I’ve been looking for a good typewriter for the past five years and have ended up with three that were junk and a huge waste of money. I got rid of them and have pretty much given up looking.

But whenever I see photos of someone knocking out a piece on a typewriter, my heart melts. The film review says that writer and playwright Sam Shepard was addicted to the typewriter, and actor Tom Hanks owns 250 of them and types on a typewriter every day.

Lucky dog. All I want is one good typewriter. Hanks has 250 of them. Life is unfair.

I know that writer Paul Auster still uses a typewriter, as did Kurt Vonnegut and John Updike right until the end . . . when computers were the standard device.

In the old days, I typed all my hundreds of published film reviews and dozens of book reviews and dozens of newspaper and magazine essays and articles — all on my two or three typewriters.

A couple of people reading this essay did the same thing. For a hundred years, the typewriter was king. I still have copies of some of those typewritten rough drafts-on-paper, with pencil marks all over them.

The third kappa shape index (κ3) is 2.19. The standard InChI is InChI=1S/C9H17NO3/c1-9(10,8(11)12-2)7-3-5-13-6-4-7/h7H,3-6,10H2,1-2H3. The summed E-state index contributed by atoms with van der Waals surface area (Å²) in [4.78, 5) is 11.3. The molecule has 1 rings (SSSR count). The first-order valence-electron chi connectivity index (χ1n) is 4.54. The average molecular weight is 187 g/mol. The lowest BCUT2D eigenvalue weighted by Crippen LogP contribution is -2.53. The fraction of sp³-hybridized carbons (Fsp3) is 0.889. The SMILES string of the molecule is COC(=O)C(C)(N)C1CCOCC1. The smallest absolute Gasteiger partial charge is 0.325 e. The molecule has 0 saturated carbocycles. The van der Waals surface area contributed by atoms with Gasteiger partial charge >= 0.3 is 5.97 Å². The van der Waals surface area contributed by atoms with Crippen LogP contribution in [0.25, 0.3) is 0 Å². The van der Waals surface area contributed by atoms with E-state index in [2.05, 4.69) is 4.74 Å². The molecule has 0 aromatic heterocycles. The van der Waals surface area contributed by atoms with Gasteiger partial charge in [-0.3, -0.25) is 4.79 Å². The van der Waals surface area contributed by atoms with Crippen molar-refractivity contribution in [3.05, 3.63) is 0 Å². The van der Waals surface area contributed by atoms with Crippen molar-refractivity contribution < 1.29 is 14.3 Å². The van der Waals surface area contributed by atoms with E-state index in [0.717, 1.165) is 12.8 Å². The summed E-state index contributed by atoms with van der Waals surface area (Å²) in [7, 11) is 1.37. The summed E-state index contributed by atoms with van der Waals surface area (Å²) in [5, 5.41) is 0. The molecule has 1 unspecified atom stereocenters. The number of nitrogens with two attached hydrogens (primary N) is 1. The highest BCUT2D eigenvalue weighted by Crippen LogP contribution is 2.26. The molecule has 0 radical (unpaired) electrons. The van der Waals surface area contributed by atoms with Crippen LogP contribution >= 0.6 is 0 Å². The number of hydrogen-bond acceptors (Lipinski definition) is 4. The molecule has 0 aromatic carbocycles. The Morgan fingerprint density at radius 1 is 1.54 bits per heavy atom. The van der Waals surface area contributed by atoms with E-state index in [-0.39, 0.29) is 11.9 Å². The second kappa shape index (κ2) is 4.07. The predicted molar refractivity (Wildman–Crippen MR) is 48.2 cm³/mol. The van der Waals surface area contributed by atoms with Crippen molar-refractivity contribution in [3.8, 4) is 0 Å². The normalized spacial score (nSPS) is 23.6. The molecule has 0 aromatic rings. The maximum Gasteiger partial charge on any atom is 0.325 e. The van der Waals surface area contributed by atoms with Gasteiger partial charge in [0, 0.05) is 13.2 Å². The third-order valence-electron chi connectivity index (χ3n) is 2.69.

They were real, three-dimensional, tangible things. They showed what down-to-earth work-in-progress looked like. They were not the sterile version you read on a screen, without cross-outs and erasures and arrows pointing to the margins.

It was a marriage — a gritty, hands-on, sometimes messy marriage — between writer and machine. We were in it together, the typewriter and I. Foxhole buddies.

Not like the pristine, disinfected operating-room asceticism of words-on-a-screen.

What the virtual world lacks is the very physical messiness of this hands-on work-in-progress. Too often, the virtual world transforms creative work — and its productive sloppiness and physical unkemptness — into neat little boutonnières that you can wear in your buttonhole.

We need more ink-stained wretches and typewriter ribbons to rescue us from our virtual assassinations.